WASHINGTON — The U.S. Food and Drug Administration has given the first authorization to an at-home coronavirus testing kit.
The kit, made by LabCorp, allows a person to collect their own samples with a specific Q-tip-style cotton swab at home. However, the tests do not give an immediate diagnosis. The kits have to be mailed to a lab for testing.
LabCorp said home kits will be available to consumers in most states, with a doctor’s order, in the coming weeks. The company said Tuesday in a release that the kits will initially be made available to healthcare workers and first responders who may have been exposed to COVID-19 or may be symptomatic. On its website, LabCorp said that was because "initial quantities of kits are limited."
Eligible patients will need to answer a short survey before receiving a kit.
According to LabCorp's website, the kits cost $119 each.
Until now, the FDA had not authorized any at-home testing kits for coronavirus.
"The FDA’s around-the-clock work since this outbreak began has resulted in the authorization of more than 50 diagnostic tests and engagement with over 350 test developers," said FDA Commissioner Stephen M. Hahn, M.D. in a statement.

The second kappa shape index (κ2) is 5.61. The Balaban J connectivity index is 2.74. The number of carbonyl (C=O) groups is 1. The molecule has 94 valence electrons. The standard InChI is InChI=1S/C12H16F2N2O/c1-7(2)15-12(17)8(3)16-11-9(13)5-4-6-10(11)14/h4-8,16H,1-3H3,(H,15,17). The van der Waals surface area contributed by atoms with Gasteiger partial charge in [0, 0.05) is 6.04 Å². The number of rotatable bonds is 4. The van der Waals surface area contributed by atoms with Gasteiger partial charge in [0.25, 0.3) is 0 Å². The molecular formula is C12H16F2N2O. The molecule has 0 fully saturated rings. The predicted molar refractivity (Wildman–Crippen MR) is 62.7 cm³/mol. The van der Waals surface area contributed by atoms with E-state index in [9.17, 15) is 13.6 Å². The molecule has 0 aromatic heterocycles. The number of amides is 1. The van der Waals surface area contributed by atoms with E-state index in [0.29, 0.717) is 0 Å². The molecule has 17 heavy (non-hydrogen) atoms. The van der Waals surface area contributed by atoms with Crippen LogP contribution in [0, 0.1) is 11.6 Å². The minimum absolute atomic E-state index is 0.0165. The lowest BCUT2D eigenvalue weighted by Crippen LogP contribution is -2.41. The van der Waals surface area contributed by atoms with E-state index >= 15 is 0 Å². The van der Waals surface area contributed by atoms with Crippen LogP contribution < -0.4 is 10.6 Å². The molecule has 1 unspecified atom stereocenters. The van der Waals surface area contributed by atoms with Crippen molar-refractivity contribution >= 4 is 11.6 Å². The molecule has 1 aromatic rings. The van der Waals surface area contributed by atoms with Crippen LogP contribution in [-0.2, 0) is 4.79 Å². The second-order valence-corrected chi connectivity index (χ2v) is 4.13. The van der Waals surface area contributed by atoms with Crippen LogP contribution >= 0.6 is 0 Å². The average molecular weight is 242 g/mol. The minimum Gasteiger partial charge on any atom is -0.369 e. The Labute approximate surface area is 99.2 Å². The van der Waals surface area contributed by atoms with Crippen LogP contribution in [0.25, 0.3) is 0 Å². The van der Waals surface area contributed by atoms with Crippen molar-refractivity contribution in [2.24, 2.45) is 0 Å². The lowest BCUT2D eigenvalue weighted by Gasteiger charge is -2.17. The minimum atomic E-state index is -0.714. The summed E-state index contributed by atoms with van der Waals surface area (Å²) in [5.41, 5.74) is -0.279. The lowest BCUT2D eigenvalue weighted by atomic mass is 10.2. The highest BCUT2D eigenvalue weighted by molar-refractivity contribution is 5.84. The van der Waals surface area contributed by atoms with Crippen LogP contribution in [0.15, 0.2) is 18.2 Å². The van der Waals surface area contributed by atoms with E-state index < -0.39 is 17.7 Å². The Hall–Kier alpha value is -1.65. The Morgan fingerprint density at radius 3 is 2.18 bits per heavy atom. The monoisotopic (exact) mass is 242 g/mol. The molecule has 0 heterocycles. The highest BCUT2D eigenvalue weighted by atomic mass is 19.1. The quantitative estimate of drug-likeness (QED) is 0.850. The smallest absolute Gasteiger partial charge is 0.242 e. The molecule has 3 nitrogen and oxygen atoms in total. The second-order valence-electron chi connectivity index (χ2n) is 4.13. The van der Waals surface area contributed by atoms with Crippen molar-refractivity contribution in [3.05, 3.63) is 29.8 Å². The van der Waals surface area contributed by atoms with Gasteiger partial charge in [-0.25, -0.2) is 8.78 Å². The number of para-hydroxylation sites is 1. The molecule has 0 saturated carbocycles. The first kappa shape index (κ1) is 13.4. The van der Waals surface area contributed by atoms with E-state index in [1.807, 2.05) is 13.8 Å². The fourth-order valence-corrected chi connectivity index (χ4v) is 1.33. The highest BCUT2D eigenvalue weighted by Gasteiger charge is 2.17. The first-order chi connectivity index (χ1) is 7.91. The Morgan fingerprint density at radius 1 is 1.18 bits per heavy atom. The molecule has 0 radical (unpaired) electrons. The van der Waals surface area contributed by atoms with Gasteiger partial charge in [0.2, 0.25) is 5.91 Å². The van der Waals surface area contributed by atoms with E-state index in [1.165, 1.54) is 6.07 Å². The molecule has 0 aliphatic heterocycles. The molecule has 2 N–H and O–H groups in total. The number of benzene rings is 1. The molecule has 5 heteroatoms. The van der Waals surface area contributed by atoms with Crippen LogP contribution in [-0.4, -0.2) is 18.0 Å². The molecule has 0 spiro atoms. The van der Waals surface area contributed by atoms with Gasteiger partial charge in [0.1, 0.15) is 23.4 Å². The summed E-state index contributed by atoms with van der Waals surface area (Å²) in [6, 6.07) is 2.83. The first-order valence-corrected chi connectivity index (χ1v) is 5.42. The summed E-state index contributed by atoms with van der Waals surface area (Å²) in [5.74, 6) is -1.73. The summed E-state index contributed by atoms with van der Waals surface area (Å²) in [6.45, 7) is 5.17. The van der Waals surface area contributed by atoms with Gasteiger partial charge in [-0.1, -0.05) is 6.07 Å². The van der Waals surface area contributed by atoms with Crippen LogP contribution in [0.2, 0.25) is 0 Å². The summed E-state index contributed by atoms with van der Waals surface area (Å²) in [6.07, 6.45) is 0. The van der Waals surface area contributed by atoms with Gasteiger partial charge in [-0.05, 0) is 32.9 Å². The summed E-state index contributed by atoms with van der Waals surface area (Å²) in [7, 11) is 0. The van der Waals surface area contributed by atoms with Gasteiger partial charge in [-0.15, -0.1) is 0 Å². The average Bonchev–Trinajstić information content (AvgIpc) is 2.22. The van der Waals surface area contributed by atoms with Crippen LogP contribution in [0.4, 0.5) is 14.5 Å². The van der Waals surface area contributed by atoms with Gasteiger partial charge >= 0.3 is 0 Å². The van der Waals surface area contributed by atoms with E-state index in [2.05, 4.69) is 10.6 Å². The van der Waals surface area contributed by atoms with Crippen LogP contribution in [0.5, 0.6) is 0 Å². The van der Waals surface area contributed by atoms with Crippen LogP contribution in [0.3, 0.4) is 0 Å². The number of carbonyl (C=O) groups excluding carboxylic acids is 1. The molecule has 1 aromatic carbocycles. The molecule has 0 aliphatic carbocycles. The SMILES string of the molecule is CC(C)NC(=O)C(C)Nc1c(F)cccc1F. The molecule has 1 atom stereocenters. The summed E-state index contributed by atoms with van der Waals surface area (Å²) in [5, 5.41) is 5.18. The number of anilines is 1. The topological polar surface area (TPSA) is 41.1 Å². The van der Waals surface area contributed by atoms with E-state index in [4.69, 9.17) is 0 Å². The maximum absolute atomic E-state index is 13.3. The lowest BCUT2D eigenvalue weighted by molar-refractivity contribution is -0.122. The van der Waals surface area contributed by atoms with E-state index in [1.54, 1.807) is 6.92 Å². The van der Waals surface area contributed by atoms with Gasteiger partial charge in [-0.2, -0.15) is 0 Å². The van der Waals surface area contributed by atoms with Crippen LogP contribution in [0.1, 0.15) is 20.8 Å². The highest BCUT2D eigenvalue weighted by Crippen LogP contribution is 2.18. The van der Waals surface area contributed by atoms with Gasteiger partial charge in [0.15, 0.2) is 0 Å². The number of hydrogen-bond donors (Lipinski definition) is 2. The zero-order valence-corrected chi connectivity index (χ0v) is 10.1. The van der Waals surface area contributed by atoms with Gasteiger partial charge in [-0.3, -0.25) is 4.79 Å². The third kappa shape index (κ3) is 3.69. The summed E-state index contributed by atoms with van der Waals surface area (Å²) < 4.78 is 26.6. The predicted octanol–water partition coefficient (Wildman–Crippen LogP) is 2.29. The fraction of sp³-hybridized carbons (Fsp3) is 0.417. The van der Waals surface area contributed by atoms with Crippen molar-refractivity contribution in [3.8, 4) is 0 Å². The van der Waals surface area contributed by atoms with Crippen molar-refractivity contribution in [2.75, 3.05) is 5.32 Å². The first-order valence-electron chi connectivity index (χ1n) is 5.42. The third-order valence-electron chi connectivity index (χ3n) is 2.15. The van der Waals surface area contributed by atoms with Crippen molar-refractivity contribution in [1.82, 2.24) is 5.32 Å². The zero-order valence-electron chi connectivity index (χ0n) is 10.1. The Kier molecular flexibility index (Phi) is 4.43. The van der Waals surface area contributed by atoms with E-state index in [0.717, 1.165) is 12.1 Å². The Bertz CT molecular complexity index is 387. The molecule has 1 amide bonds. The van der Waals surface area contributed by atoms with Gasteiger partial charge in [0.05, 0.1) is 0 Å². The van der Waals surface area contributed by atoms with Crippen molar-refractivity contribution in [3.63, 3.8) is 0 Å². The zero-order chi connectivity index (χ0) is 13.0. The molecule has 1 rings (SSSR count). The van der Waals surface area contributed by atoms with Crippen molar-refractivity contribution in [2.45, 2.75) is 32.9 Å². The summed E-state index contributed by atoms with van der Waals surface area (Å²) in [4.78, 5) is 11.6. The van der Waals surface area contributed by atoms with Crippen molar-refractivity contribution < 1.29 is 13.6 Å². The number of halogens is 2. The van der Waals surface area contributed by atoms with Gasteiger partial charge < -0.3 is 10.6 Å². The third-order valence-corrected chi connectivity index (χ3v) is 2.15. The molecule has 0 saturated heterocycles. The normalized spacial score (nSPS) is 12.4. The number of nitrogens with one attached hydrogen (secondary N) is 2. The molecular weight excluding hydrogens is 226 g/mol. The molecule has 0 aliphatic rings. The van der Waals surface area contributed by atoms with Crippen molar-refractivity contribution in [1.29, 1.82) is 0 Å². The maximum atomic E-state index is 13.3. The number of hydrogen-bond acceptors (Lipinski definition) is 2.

"Specifically, for tests that include home sample collection, we worked with LabCorp to ensure the data demonstrated from at-home patient sample collection is as safe and accurate as sample collection at a doctor’s office, hospital or other testing site," Hahn added.
At this time, the FDA says generic cotton swabs should not be used with the test due to sterile and cross-contamination concerns. However, it is continuing to work with test developers to determine whether or not Q-tip-style cotton swab can be used safely and effectively with other tests.
Politico said these tests can help cut down on the amount of personal protective equipment health providers are using while collecting patient samples for testing.
The FDA, an agency within the U.S. Department of Health and Human Services, works to protect the public health by assuring the safety, effectiveness, and security of human and veterinary drugs, vaccines and other biological products for human use, and medical devices.
As of Tuesday, more than 2.5 million people have been diagnosed with COVID-19 worldwide.